Wednesday, October 31, 2007

A different kind of bird of prey show

Los Angeles Fashion Week (Oct. 12-19) apparently included a Bird of Prey show on Oct. 18. I'm having trouble seeing an obvious link between that phrase and the type of clothing worn by the models. Your thoughts? (c:

I'm curious about the choice of a female Belted Kingfisher on this Mercedes-Benz Fashion Week page.

Aahh, further investigation indicates that Bird of Prey is the name of the designers. I'd like to know about that choice of company name but can't find an official website. Anyone have better luck?

Autumn Weekend: Monday

Although the festivities officially ended on Sunday, some of us remained in Cape May on Monday morning. I was lured to the hawkwatch platform (the green circle) at Cape May Point State Park to see the sunrise. (As always, click on an image to see a larger version.)

Despite the cold (yes, I am a weather wuss), I loved being there and seeing the sky come alive as the sun slowly rose behind the clouds to the east. The 90 minutes at the platform with fun birders -- and, of course, neat birds like Northern Harriers and low-flying Cooper's Hawks -- kept me happy through the morning/afternoon/evening of travel west to Orange County.

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Autumn Weekend: Sunday

The morning's long-awaited, dry, sunny weather meant that everyone explored outdoors, making for a very quiet convention hall. In turn, the lower traffic flow through the entrance and exit doors meant more time to chat with WildBird readers and contributors, birders and colleagues. I really enjoy that aspect of Autumn Weekend -- the chance to gab about birds and anything under the sun with fun, friendly folks.

The Bird Show ended at 3 p.m., and my simple booth allowed for a quick wrap-up to another delightful event. A nap in the hotel room felt delicious.

One of my favorite parts of the day: seeing the sky ablaze after the sun set.

Birdchick and I enjoyed another filling, tasty meal with colleagues at Gecko's. Paul Lehman recommends the Navajo fry bread, and I heartily recommend the grilled veggie burrito with peanut mole (it's big enough for two meals).

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Autumn Weekend: Saturday

Facing another rainy morning, Birdchick and I walked to Uncle Bill's Pancake House for a tasty start to the day. The waitresses brightened the atmosphere with their fun costumes -- a cow, a prom queen, a housewife and other whimsical attire.

The Flock (Susan, Delia, Susan and Laura) also enjoyed breakfast at Uncle Bill's and stopped by our table to gab about Birds & Beer the night before. Birdchick savored her pumpkin pancakes while I indulged in potato pancakes with sour cream and applesauce -- mmmm.

While tending a booth in the Cape May Convention Hall, sometimes little things become bigger in importance. Those little things might include the quality of the candy at your booth or that of your neighbors. Yes, our perspective might have been reduced to this when visitors to the convention hall dwindled.

The number of visitors decreased for a very good reason: The sun finally came out. Woo hoo! When the show closed at 5 p.m., I began walking on the promenade to the Grand Hotel for the evening's activities. Isn't this glorious?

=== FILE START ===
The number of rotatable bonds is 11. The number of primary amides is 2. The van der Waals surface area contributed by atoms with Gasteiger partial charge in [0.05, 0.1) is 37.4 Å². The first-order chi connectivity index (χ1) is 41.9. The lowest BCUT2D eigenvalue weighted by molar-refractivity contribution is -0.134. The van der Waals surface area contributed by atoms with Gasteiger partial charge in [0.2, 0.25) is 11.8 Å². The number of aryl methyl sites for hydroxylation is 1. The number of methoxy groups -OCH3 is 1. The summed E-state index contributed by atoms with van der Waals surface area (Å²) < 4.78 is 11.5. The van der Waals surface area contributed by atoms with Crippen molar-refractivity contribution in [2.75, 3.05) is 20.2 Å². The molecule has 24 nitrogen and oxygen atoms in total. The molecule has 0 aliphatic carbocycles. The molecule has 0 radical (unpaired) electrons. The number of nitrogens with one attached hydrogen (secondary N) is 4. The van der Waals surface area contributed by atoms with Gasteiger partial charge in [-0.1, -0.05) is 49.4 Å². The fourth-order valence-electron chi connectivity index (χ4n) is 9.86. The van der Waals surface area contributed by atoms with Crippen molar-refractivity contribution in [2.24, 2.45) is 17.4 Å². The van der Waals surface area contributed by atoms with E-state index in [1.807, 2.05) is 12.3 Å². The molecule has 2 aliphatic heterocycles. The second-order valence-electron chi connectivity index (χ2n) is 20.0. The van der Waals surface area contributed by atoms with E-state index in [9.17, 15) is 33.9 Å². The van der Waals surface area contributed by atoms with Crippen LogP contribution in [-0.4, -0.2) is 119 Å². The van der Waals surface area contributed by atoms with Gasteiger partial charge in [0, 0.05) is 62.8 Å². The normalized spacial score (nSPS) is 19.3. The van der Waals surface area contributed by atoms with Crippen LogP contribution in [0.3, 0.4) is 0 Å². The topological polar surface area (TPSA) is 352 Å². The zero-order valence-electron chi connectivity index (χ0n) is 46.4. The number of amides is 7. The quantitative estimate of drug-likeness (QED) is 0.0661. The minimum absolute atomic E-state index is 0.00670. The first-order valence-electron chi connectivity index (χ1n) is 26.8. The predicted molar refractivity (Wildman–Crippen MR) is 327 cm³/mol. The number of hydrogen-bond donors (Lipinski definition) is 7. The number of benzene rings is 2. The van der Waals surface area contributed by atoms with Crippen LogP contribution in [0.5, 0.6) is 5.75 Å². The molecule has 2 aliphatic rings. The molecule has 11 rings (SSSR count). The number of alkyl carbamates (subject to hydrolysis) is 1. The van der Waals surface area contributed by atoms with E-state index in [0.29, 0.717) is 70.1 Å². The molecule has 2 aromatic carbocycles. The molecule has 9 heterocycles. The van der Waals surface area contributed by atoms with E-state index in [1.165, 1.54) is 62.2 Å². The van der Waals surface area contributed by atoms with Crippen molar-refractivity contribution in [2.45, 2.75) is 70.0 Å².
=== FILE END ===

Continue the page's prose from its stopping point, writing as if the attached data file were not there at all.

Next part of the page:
The Saturday night program started with a social and a book signing, the first to which I was asked to participate. I contributed an essay ("Think like a migrating bird" on page 75) to Good Birders Don't Wear White (Houghton Mifflin, 2007) and earned a spot at the table between Kevin Karlson and Chuck Hagner. Kevin needed to leave temporarily, so Michael O'Brien, his co-author on The Shorebird Guide (Houghton Mifflin, 2006), signed copies of that photo-filled resource.

Here are left to right: (back row) Pete Dunne, Jeff Gordon, Jeff Bouton, Clay Sutton, Lisa White, Sheri Williamson; (front row) Kevin Karlson, Chuck Hagner, Jessie Barry, me and Louise Zemaitis. I'm happy to note that Pete and Kevin participate on WildBird's advisory board, Jeff B. writes the "Adventures with Austin" column in each issue, Sheri contributes her expertise to the annual hummingbird issue, and Jessie writes reviews for Book Nook in each issue.

After the signing, we adjourned to the evening meal before adorning the stage as a panel presentation. For the evening program, we briefly spoke about our respective topics (mine being our responsibility to prepare for field trips with rest, water and snacks so we can better enjoy the birds and avoid becoming hangry -- hungry and angry).

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Tuesday, October 30, 2007

Autumn Weekend: Friday

The Bird Show began at noon, with me behind a table of candy and complimentary copies of the May/June issue -- the annual hummingbird overdose. (Many thanks to Adrian Binns for the photo.)

With the gray damp weather outside the Cape May Convention Hall, I didn't mind spending most of the afternoon indoors. Plus, I've enjoyed the same spot -- near the entrance and exit -- for a few years and like chatting with familiar neighbors: The Bird House of Cape May on my left and Tom Ahern and his wife, Barbara, on my right. See what we avoided while tending our booths inside the hall?

While inside, I got to catch up with colleagues and to greet bloggers in town for the birding bloggers conference. Woo hoo!